Internal models and the construction of time: generalizing from state estimation to trajectory estimation to address temporal features of perception, including temporal illusions

The question of whether time is its own best representation is explored. Though there is theoretical debate between proponents of internal models and embedded cognition proponents (e.g. Brooks R 1991 Artificial Intelligence 47 139–59) concerning whether the world is its own best model, proponents of internal models are often content to let time be its own best representation. This happens via the time update of the model that simply allows the model’s state to evolve along with the state of the modeled domain. I argue that this is neither necessary nor advisable. I show that this is not necessary by describing how internal modeling approaches can be generalized to schemes that explicitly represent time by maintaining trajectory estimates rather than state estimates. Though there are a variety of ways this could be done, I illustrate the proposal with a scheme that combines filtering, smoothing and prediction to maintain an estimate of the modeled domain’s trajectory over time. I show that letting time be its own representation is not advisable by showing how trajectory estimation schemes can provide accounts of temporal illusions, such as apparent motion, that pose serious difficulties for any scheme that lets time be its own representation.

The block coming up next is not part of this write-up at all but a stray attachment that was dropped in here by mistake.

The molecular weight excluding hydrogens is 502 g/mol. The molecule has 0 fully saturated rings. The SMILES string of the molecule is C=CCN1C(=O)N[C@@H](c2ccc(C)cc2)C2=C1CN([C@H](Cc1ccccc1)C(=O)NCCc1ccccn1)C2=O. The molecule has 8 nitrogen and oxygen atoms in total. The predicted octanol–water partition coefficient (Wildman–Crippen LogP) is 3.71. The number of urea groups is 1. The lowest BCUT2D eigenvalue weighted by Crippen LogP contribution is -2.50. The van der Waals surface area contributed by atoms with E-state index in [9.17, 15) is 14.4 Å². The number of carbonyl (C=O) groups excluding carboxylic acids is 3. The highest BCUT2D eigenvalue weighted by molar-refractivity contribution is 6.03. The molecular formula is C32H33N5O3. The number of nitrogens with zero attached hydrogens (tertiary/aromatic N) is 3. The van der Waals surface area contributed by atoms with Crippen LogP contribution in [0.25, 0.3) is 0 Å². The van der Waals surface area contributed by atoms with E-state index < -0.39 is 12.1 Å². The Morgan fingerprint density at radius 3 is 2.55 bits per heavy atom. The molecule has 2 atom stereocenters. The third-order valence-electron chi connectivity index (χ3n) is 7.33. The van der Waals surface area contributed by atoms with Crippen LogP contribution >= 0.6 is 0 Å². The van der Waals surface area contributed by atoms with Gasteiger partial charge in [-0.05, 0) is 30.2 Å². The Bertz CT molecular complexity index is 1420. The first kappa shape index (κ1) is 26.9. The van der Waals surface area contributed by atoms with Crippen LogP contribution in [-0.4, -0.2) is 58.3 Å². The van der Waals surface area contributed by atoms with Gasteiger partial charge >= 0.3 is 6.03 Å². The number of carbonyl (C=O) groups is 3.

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Barry Dainton (2008). Sensing Change. Philosophical Issues 18 (1):362-384.
Christoph Hoerl (2015). Seeing Motion and Apparent Motion. European Journal of Philosophy 23 (3):676-702.

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